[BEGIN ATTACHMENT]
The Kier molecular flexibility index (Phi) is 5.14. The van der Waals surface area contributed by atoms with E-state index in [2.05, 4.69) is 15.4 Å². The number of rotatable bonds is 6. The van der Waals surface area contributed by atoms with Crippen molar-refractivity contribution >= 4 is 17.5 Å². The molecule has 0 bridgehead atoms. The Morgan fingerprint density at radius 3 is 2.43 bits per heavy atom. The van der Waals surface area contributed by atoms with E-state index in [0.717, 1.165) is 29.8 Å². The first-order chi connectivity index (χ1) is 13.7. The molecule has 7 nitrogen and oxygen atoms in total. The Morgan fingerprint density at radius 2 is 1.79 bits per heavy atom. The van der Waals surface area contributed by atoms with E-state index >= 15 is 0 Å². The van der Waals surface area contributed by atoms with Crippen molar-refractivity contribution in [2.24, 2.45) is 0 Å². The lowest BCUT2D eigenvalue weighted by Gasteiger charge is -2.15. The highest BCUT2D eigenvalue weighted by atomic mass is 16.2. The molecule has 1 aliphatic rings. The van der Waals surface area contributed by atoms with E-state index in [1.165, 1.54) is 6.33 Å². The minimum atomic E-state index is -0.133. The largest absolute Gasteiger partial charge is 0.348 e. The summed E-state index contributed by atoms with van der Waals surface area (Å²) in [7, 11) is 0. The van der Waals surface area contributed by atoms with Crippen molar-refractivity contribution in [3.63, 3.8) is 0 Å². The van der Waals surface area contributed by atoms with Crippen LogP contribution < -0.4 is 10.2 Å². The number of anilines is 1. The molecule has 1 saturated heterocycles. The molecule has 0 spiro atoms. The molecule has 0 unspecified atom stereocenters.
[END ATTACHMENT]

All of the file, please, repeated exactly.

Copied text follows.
The Kier molecular flexibility index (Phi) is 5.14. The van der Waals surface area contributed by atoms with E-state index in [2.05, 4.69) is 15.4 Å². The number of rotatable bonds is 6. The van der Waals surface area contributed by atoms with Crippen molar-refractivity contribution >= 4 is 17.5 Å². The molecule has 0 bridgehead atoms. The Morgan fingerprint density at radius 3 is 2.43 bits per heavy atom. The van der Waals surface area contributed by atoms with E-state index in [0.717, 1.165) is 29.8 Å². The first-order chi connectivity index (χ1) is 13.7. The molecule has 7 nitrogen and oxygen atoms in total. The Morgan fingerprint density at radius 2 is 1.79 bits per heavy atom. The van der Waals surface area contributed by atoms with E-state index >= 15 is 0 Å². The van der Waals surface area contributed by atoms with Crippen molar-refractivity contribution in [2.24, 2.45) is 0 Å². The lowest BCUT2D eigenvalue weighted by Gasteiger charge is -2.15. The highest BCUT2D eigenvalue weighted by atomic mass is 16.2. The molecule has 1 aliphatic rings. The van der Waals surface area contributed by atoms with E-state index in [1.165, 1.54) is 6.33 Å². The minimum atomic E-state index is -0.133. The largest absolute Gasteiger partial charge is 0.348 e. The summed E-state index contributed by atoms with van der Waals surface area (Å²) in [7, 11) is 0. The van der Waals surface area contributed by atoms with Crippen molar-refractivity contribution in [3.63, 3.8) is 0 Å². The van der Waals surface area contributed by atoms with Crippen LogP contribution < -0.4 is 10.2 Å². The number of anilines is 1. The molecule has 1 saturated heterocycles. The molecule has 0 spiro atoms. The molecule has 0 unspecified atom stereocenters.